OLR Research Report

June 22, 2012




By: Katherine Dwyer, Legislative Analyst II

You asked for an update of the OLR Report 2004-R-0007 on reverse annuity mortgages and where to get one.


A reverse annuity mortgage (RAM) is a loan aimed at senior citizens who have paid off their houses but cannot afford to stay there or need extra money for home repair, long-term care, medical treatment, or other purposes. It allows a homeowner to convert into cash some of the equity he or she has built up in the home. The loan proceeds are tax-free and there are no minimum income requirements for most private RAMs. The loans are usually paid to the borrower monthly, instead of in one lump sum, and repaid when the borrower sells the home, moves out, or dies.

The Connecticut Housing Finance Authority (CHFA) offers RAMs to homeowners of single family houses or condos who are at least 70 years old if (1) at least one borrower needs long-term health care or supportive services and (2) household income does not exceed $81,000 per year. The federal Department of Housing and Urban Development (HUD) and several private lenders also offer RAMs to qualifying homeowners.

A number of private lenders also offer reverse mortgages in Connecticut.

A fact sheet on RAMs from the Federal Trade Commission (FTC) is available at: http://www.ftc.gov/bcp/edu/pubs/consumer/homes/rea13.pdf.


A RAM is a type of reverse mortgage in which a lump sum is used to purchase an annuity that gives the borrower a monthly income for life. There are three main types of reverse mortgages: (1) the federally insured Home Equity Conversion Mortgage (HECM), administered by HUD; (2) single-purpose reverse mortgages, usually offered by state or local government agencies for a specific reason; and (3) proprietary reverse mortgages, offered by banks, mortgage companies, and other private lenders and backed by the companies that develop them.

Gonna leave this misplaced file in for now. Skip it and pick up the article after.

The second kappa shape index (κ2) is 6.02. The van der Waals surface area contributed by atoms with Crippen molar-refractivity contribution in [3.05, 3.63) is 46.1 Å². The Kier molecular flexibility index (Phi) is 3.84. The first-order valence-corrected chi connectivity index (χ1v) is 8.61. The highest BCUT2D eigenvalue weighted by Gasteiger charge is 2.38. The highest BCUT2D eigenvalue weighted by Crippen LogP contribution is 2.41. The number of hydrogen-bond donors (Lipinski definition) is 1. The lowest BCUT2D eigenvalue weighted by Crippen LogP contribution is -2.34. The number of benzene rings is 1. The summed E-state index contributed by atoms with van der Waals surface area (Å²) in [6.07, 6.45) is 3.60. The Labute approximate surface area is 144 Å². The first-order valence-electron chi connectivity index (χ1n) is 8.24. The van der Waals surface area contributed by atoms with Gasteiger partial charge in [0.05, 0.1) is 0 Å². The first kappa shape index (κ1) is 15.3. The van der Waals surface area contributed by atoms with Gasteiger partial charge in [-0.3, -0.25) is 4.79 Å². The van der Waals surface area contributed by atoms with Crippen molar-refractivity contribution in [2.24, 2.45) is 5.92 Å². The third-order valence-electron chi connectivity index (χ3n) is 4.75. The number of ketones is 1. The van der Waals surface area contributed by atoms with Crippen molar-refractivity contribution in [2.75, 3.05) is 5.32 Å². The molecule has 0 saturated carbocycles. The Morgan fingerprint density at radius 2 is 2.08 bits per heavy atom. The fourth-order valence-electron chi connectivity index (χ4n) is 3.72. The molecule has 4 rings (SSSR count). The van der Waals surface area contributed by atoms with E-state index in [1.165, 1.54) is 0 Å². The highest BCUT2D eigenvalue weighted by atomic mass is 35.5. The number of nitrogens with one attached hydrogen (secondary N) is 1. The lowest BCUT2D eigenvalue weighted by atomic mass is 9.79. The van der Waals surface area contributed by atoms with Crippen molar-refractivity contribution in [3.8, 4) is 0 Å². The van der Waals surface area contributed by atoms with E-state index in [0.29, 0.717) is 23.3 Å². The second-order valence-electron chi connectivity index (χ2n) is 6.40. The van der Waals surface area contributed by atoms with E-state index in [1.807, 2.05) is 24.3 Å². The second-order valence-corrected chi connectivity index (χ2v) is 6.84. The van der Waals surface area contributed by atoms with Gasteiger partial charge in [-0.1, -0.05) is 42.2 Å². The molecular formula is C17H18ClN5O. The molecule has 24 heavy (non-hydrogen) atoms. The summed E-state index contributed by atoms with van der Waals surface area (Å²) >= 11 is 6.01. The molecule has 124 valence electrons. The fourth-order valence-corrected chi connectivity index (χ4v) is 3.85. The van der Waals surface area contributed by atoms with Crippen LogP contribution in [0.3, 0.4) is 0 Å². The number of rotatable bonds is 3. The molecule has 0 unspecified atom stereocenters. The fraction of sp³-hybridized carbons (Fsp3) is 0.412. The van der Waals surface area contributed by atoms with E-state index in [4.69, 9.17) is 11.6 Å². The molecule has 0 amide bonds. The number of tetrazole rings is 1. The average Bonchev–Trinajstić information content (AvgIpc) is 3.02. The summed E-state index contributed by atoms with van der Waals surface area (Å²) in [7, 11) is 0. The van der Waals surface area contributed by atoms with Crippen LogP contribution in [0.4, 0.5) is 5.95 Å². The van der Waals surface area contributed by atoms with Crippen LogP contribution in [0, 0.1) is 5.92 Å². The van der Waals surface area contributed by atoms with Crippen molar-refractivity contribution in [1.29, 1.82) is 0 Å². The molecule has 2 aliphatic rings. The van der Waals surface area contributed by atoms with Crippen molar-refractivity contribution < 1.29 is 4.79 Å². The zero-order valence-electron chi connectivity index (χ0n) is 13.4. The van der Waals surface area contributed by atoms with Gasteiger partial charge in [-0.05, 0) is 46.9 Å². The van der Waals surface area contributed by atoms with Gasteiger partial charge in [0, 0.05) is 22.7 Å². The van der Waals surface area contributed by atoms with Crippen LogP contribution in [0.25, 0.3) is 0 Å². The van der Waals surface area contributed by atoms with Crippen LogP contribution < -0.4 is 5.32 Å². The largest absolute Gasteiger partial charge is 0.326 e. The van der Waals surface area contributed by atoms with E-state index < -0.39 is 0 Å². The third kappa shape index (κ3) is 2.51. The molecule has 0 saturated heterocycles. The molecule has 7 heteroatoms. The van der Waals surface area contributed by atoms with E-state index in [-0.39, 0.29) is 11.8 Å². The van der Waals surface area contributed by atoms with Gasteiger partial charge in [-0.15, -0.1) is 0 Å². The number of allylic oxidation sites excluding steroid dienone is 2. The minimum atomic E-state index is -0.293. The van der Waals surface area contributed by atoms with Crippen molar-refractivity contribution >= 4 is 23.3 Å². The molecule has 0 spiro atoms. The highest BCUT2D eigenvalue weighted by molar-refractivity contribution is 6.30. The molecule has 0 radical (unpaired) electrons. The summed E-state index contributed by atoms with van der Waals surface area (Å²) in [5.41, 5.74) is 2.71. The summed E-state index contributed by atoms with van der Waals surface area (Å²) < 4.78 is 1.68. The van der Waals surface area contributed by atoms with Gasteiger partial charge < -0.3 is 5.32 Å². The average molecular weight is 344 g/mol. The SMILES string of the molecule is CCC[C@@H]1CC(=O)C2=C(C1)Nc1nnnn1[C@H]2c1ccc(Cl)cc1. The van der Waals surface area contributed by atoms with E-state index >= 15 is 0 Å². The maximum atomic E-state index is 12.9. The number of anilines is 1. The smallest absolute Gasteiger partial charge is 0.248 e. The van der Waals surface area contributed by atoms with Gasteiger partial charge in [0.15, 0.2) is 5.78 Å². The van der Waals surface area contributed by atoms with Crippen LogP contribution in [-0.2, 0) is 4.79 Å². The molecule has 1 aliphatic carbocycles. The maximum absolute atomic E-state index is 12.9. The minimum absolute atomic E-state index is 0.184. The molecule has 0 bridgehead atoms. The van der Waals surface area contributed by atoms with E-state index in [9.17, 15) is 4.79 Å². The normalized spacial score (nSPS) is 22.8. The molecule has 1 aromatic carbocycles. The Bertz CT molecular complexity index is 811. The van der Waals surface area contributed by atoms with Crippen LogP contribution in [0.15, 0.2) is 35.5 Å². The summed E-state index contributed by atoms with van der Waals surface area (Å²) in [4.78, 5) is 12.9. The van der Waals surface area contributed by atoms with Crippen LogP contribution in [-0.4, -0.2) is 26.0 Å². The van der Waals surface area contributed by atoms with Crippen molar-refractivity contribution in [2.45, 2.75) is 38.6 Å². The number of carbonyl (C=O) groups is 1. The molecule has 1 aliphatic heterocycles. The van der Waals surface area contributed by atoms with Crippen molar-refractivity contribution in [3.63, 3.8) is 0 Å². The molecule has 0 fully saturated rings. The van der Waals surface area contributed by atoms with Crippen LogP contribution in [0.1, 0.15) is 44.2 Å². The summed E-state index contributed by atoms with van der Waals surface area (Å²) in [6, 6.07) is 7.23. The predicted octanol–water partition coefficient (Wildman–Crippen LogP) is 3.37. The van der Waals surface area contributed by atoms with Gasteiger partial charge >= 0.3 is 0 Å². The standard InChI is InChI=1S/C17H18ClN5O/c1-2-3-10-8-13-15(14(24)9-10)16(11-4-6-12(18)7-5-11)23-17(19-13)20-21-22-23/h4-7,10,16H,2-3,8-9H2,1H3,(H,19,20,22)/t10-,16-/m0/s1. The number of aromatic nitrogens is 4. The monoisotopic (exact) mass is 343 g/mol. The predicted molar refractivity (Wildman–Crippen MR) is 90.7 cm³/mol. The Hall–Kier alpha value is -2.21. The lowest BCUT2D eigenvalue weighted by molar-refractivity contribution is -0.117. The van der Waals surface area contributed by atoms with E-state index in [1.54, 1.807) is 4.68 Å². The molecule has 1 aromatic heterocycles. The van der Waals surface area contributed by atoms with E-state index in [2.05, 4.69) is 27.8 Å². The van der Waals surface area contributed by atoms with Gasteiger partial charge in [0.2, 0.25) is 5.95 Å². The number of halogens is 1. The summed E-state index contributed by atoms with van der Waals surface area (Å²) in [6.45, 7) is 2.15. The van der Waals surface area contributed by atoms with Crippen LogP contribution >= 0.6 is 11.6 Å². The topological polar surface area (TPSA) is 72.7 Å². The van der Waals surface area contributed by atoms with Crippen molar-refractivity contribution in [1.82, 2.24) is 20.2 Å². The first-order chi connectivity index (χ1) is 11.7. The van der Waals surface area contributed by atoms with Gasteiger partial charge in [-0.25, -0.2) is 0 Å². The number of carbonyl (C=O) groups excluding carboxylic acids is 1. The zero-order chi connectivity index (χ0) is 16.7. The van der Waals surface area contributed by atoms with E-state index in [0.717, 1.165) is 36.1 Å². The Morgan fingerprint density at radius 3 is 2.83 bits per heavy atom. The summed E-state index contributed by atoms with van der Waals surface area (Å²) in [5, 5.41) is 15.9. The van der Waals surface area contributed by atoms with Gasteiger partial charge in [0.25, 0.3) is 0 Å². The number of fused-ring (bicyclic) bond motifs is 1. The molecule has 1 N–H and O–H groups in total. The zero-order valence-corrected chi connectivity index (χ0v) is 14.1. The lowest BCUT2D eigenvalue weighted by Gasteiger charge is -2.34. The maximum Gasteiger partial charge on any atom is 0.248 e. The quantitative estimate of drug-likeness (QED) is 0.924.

A RAM can help senior citizens use their home equity to stay in their homes if their income is less than their monthly needs. These people are sometimes described as “house rich but cash poor.” To qualify, a homeowner must be at least 62 years old and have paid off all or most of his home mortgage. There are generally no income requirements (but see CHFA loans, below) and no medical tests or medical histories are required. HECMs impose certain additional requirements, such as free or low cost reverse mortgage counseling from a HUD approved reverse mortgage counselor and limits on the amount that can be paid.

A lender can charge a loan origination fee of up to $2,500 if the home's appraised value is less than $125,000. If the home is valued at more than $125,000, lenders can charge 2% of the first $200,000 of the home's value plus 1% of the amount over $200,000. HECM origination fees are capped at $6,000.

Most reverse mortgages can be paid out in a lump sum, in monthly advances, through a line of credit, or a combination of these methods. RAMs are paid in a lump sum, which is used to purchase an annuity that provides the borrower with monthly income. The loan advances are generally not taxable to the borrower and generally do not affect a borrower's eligibility for Social Security, Medicare, energy assistance, property tax relief, or the pharmaceutical assistance program (CONNPace). The loan advances may, however, affect a borrower's eligibility for Medicaid, food stamps, Supplemental Security Income (SSI), or the state supplement to SSI. Borrowers enrolled in any of these programs should check with a program administrator to determine their rights.